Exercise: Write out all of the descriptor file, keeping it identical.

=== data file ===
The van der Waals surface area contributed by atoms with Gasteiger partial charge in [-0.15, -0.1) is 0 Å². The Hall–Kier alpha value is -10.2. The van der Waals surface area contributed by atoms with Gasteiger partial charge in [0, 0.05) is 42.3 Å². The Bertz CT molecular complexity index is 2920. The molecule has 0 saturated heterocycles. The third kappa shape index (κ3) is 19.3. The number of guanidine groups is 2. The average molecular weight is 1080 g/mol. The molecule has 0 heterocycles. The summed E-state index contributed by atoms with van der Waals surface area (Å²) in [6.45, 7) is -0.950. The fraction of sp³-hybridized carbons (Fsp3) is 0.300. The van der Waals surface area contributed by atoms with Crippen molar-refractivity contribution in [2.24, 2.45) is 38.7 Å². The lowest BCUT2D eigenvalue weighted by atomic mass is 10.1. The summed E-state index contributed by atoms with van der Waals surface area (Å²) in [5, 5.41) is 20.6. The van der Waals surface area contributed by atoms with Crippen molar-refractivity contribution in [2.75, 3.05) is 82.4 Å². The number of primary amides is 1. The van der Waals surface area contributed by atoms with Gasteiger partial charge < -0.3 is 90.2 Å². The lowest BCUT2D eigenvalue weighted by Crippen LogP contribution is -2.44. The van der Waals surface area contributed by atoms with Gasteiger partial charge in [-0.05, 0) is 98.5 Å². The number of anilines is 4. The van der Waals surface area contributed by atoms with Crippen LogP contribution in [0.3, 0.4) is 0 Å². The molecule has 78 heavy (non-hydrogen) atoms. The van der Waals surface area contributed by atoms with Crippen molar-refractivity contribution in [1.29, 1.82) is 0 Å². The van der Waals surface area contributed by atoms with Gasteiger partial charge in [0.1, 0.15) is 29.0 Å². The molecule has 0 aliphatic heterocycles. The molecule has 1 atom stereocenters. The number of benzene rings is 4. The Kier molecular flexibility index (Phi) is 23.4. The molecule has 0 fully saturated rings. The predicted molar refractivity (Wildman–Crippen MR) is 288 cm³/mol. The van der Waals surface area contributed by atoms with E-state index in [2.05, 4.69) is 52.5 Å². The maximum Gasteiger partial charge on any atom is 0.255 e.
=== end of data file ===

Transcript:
The van der Waals surface area contributed by atoms with Gasteiger partial charge in [-0.15, -0.1) is 0 Å². The Hall–Kier alpha value is -10.2. The van der Waals surface area contributed by atoms with Gasteiger partial charge in [0, 0.05) is 42.3 Å². The Bertz CT molecular complexity index is 2920. The molecule has 0 saturated heterocycles. The third kappa shape index (κ3) is 19.3. The number of guanidine groups is 2. The average molecular weight is 1080 g/mol. The molecule has 0 heterocycles. The summed E-state index contributed by atoms with van der Waals surface area (Å²) in [6.45, 7) is -0.950. The fraction of sp³-hybridized carbons (Fsp3) is 0.300. The van der Waals surface area contributed by atoms with Crippen molar-refractivity contribution in [2.24, 2.45) is 38.7 Å². The lowest BCUT2D eigenvalue weighted by atomic mass is 10.1. The summed E-state index contributed by atoms with van der Waals surface area (Å²) in [5, 5.41) is 20.6. The van der Waals surface area contributed by atoms with Crippen molar-refractivity contribution in [2.75, 3.05) is 82.4 Å². The number of primary amides is 1. The van der Waals surface area contributed by atoms with Gasteiger partial charge < -0.3 is 90.2 Å². The lowest BCUT2D eigenvalue weighted by Crippen LogP contribution is -2.44. The van der Waals surface area contributed by atoms with Gasteiger partial charge in [-0.05, 0) is 98.5 Å². The number of anilines is 4. The van der Waals surface area contributed by atoms with Crippen LogP contribution in [0.3, 0.4) is 0 Å². The molecule has 78 heavy (non-hydrogen) atoms. The van der Waals surface area contributed by atoms with Crippen molar-refractivity contribution in [1.29, 1.82) is 0 Å². The van der Waals surface area contributed by atoms with Gasteiger partial charge in [0.1, 0.15) is 29.0 Å². The molecule has 0 aliphatic heterocycles. The molecule has 1 atom stereocenters. The number of benzene rings is 4. The Kier molecular flexibility index (Phi) is 23.4. The molecule has 0 fully saturated rings. The predicted molar refractivity (Wildman–Crippen MR) is 288 cm³/mol. The van der Waals surface area contributed by atoms with E-state index in [2.05, 4.69) is 52.5 Å². The maximum Gasteiger partial charge on any atom is 0.255 e.